I Medici: An Orchestra of Scienceby Charles-David Tremblay
/ April 1, 2014
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Celebrating its 25th anniversary, the I Medici di McGill Orchestra is composed mostly of amateur musicians from McGill University’s and the Université de Montréal’s medical faculties’ staff and students. On February 28th, more than 55 musicians under the baton of Iwan Edwards performed Antonín Dvořák’s Concerto No. 2 for Cello and Symphony No. 9 during a benefit concert organized by the Quebec Music Educators’ Association and Viva!Sistema, an organization dedicated to children’s music education.
The concert was based on interdisciplinary approaches and had several remarkable moments. One of these was strong interaction between the orchestra and Stéphane Tétreault in Dvořák’s concerto—a convincing success with the help of precise conducting and contrasting dynamics. The orchestra’s warm sound and dialogues among various sections allowed us to fully appreciate the ensemble’s musical qualities. Health specialists and other university fields determined that science and music can go together with the help of great and rich textures.
Ante Padjen, founder, director, and I Medici di McGill Orchestra’s principal violist since 1989, is Associate Professor of McGill University’s Faculty of Pharmacy. Trained in music and physics in Zagreb, Edinburgh and Washington, Padjen defines music and science as “a way to be a complete human being. Without music and science, it would not be possible to bring these two areas of interest together.” When asked about the importance of music education to open potentially new scientific horizons for children, Dr. Padjen stated that “children may find an expression through music, and all children can express themselves with music.” With regard to possible effects of music on cognitive development, he puts forward a clue. “Music has the opportunity to play with materials and develop skills that only instrumental experience can give.” It seems that science and music are mutually nourishing.
Commenting on the work as a conductor and pedagogue, Iwan Edwards highlights the importance of science and music with children. As a teacher of Viva!Sistema’s program, he makes sure to impart to the children of St. Gabriel School a passion for music that not only allows them to be musicians but also makes them more open-minded to the world, but also bridges the gap in different areas of their life. “A conductor is always a pedagogue,” Edwards said. Because music education is dear to Edwards’s heart, he continues to praise children’s work. “They work hard and are models for both musicians and their peers.”
The gap between music and science is more present for many musicians interviewed during the evening. Jenny Zhu, the orchestra’s second violinist, began her studies in classical performance when she was nine. She said the orchestra “gathers people of all ages and backgrounds; all musicians are united by a passion for music.” As far as connections among orchestra members, this McGill University economics student told us that “everyone gets along and finds meaningful additions to their working life.” She also highlighted Iwan Edwards’s excellent work—conductor for the past 14 years. “He gathers people and has them work toward a common goal.” Although economics seem far-removed from music, the connection between these two fields was obvious enough for this young woman that she decided to bring them together.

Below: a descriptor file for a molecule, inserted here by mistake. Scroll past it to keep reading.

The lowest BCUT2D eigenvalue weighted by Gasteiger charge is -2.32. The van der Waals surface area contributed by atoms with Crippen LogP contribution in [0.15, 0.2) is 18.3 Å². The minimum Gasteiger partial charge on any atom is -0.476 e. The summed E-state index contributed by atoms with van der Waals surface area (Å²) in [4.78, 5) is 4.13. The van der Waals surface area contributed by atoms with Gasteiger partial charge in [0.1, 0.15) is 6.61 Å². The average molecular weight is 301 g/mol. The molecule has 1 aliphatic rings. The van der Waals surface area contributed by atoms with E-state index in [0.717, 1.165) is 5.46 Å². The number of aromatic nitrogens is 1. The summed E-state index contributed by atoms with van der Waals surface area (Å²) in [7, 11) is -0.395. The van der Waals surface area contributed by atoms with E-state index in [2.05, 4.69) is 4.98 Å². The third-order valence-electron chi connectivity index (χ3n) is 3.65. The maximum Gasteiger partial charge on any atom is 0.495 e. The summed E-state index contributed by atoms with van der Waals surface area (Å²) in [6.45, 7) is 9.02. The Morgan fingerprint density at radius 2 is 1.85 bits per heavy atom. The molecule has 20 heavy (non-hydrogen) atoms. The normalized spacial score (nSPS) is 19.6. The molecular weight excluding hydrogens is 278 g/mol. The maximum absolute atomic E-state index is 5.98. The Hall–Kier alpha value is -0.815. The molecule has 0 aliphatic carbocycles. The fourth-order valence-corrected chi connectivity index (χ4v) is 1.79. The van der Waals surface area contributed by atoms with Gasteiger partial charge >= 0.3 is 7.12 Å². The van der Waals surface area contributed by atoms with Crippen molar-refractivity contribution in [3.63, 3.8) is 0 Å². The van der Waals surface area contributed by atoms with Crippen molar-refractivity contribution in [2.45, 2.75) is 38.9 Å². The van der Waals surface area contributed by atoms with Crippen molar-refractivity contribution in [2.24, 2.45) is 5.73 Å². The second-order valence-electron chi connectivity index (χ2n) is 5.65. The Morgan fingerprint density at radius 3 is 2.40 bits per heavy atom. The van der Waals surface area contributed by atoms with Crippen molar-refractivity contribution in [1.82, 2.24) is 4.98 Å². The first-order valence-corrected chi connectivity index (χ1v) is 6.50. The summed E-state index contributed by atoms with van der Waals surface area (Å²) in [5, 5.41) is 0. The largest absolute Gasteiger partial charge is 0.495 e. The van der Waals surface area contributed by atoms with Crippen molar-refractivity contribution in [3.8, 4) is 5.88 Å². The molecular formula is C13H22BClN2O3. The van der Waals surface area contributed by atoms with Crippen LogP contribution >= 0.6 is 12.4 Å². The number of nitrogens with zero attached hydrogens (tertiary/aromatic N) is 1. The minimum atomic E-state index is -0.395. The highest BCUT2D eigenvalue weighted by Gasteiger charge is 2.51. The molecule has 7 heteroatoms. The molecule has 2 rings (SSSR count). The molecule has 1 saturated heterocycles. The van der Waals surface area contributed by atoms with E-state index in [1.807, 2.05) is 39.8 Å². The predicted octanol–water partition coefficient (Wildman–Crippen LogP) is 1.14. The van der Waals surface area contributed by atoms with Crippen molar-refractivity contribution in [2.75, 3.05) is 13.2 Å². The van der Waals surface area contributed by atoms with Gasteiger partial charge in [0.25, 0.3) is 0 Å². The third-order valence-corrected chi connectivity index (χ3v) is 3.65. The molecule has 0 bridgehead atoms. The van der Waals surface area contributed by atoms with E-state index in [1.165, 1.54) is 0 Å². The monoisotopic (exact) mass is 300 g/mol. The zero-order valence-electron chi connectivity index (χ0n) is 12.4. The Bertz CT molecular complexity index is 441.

Isadore D.-Friedman, violinist since the age of seven and currently a violist, stressed that “being a member of such an orchestra allows you to be part of something larger than one’s self.” Now a masters’ student, Isadore’s passion for music naturally complements his interest in science and technology. He pointed out that members’ passion for music is just as lively as their passion for their profession and field of study. Still, science and music are areas that need to be combined in many facets of daily life when students pursue a university career.
It seems that music and science are the firmest of foundations. Whether they are health professionals who have had a passion for music since childhood and find a balance with their working life, students who care about rewarding relationships with music and their area of study, or just amateur musicians who would like to enjoy a new life experience, the I Medici di McGill Orchestra goes beyond art and science borders. It’s a bridge between science and music—and a meeting place for enthusiasts of both fields.
Translation: Dwain Richardson
Iwan Edwards leads I Medici in the final event of the ensemble’s 25th Season: Concert – Lecture, featuring Martin Karlíček in Dvořak’s Piano Concerto op. 33 and a speaker in the 26th Lecture on the Biology of Music. April 26 at 4:00 p.m. at Pollack Hall. www.imedici.mcgill.ca